Northumberland Lawn Mower Dealers
Northumberland lawn mower dealers offering a range of lawn mower and garden machinery services including Sales, Service, Repair, Spares and Parts. Northumberland Lawn Mower Dealers can be found in major cities and towns of Northumberland as well as across the more rural areas of the county.
About Lawn Mowers
Cylinder mowers can be electric, petrol powered or simply hand pushed. The blades rotate vertically like a cylinder against a bottom blade and this gives a scissor-like cut and a well manicured lawn. These mowers are perfect for level lawns where a really fine, short cut is required. They come with a variety of cutting widths, rollers for a striped effect and detachable grass collection boxes so you can choose whether or not to collect the clippings.
Rotary – Rotary mowers are extremely versatile and cope with most types of lawn and rougher grassy areas or difficult, sloping banks. Choose from either electric or petrol driven models and either manual push or self-propelled.
If you have a big area to mow or you have difficulty in pushing a lawnmower, then a self-propelled model is definitely worth considering although it might be slightly more expensive. On a rotary mower the blades rotate horizontally at the selected cutting height and the grass is thrown out at the back into a grass collection box. If you don't want to collect the clippings you simply take the box off.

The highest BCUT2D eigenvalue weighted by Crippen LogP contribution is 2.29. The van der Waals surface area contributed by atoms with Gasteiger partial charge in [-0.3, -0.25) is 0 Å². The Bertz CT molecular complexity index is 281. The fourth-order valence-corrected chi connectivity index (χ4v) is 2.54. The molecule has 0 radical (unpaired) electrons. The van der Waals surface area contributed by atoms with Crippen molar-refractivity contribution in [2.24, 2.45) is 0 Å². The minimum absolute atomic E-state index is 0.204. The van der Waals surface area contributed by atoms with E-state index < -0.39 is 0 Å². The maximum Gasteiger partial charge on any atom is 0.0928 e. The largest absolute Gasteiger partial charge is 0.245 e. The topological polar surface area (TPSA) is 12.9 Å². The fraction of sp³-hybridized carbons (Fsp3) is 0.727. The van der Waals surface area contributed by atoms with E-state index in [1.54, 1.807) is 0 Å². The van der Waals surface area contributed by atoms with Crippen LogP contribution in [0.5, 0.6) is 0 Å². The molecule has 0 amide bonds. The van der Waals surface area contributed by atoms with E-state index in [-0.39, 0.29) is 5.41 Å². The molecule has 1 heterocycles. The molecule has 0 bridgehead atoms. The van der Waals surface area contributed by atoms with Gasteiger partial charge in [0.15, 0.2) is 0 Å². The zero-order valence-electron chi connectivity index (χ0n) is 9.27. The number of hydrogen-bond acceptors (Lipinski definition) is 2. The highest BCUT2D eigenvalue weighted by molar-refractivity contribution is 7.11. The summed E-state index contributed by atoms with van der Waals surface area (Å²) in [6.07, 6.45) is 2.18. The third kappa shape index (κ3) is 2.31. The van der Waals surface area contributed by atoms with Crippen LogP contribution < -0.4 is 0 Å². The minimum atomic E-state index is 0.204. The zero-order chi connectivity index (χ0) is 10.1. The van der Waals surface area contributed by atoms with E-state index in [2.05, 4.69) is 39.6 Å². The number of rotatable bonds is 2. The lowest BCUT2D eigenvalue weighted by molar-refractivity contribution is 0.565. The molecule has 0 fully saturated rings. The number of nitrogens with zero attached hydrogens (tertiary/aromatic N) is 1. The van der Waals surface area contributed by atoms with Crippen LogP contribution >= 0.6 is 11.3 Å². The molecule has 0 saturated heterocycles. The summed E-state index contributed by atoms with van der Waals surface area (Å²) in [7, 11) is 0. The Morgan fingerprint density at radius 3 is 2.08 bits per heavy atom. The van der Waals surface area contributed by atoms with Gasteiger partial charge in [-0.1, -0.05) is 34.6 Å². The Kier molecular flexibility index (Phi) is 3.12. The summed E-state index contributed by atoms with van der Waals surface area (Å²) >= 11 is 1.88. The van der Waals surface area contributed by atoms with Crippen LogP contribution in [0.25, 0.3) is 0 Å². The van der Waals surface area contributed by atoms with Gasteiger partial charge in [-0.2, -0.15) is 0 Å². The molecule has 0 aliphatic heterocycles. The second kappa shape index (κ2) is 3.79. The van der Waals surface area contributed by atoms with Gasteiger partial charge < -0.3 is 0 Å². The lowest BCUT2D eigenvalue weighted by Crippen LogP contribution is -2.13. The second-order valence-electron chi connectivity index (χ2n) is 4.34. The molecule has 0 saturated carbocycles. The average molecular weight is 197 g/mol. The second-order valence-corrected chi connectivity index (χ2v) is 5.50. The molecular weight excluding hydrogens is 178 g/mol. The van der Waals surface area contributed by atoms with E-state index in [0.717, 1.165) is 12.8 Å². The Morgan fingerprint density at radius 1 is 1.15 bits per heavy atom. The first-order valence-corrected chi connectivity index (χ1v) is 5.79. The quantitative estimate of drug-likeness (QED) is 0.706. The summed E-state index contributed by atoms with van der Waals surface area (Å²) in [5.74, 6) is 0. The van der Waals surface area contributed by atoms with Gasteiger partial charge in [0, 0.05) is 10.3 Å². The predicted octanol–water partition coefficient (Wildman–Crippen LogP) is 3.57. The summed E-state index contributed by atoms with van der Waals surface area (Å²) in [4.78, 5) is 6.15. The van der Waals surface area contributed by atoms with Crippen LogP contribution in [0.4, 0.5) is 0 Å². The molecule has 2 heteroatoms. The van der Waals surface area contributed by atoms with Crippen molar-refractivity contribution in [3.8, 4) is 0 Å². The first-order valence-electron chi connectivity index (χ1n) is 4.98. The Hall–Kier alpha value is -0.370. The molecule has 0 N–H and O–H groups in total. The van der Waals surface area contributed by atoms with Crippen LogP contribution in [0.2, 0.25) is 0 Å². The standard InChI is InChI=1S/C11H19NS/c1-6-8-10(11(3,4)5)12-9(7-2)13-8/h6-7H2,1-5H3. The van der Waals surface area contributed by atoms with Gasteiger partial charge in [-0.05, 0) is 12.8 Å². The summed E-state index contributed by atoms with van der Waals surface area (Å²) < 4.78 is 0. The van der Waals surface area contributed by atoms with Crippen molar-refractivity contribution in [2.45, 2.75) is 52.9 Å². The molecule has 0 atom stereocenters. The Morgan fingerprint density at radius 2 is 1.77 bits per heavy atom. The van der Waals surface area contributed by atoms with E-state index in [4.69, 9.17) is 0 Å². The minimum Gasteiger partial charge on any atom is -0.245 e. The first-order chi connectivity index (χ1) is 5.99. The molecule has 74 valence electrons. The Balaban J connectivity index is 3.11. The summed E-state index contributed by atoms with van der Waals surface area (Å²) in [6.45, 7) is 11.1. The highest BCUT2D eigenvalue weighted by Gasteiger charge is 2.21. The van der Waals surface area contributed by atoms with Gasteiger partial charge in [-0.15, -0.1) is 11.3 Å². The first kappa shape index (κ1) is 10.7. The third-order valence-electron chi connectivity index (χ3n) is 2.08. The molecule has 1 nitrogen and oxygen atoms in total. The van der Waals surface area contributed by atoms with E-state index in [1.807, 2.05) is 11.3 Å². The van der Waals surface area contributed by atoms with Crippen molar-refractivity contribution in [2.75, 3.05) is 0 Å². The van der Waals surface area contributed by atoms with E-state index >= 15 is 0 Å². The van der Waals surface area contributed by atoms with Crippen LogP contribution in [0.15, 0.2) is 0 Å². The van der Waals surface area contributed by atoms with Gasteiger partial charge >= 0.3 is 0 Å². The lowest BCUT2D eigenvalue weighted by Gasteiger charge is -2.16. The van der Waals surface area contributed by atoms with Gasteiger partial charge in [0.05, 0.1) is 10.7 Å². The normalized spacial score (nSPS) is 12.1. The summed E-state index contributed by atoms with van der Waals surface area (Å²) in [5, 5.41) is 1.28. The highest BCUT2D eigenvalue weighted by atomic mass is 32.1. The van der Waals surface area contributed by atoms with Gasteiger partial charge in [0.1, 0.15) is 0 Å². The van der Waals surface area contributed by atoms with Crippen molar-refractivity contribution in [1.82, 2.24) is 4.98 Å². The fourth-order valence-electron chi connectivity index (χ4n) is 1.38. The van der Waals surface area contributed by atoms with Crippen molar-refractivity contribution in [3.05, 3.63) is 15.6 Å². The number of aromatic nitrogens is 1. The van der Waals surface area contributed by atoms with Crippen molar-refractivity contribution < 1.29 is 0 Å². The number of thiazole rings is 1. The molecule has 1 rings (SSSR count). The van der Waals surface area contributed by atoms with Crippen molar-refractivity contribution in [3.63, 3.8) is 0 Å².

Hover – Hover mowers are rotary mowers that literally hover over the surface of the grass. Generally without wheels, some models do now have rear wheels to make it easier to move them into position prior to use. However, as most models need to be carried, this has led to their lightweight design. The handle folds so the machine can be hung from a shed or garage wall making them extremely space efficient too.
A hover mower is ideal for small to medium gardens, while a bigger model could cope with a medium to large lawn – although the trailing cable will always be a nuisance. Some models come with an integrated grass collection box. If you want to keep your lawn neat and tidy, then a hover mower will do a great job but if you want a high quality cut then it's not the best choice.
Northumberland is the northernmost ceremonial county and a unitary district in the North East. It borders Cumbria to the west, County Durham to the south and Tyne and Wear to the south east, as well as having a border with the Scottish Borders north and a North Sea coastline of outstanding natural beauty with a 103 km long distance path
Being on the border of England and Scotland Northumberland has been the site of many battles. The county is noted for its undeveloped landscape of high moorland, a favourite with landscape painters and now largely protected as a National Park. Northumberland is the most sparsely populated county in England with only 62 people per square kilometre.
Northumberland's county flower is the Bloody Cranesbill
The area was once part of the Roman Empire and Northumberland it was the scene of many wars between England and Scotland. As evidence of its violent history, Northumberland has more castles than any other county in England, including the castles of Alnwick, Bamburgh, Dunstanburgh and Warkworth.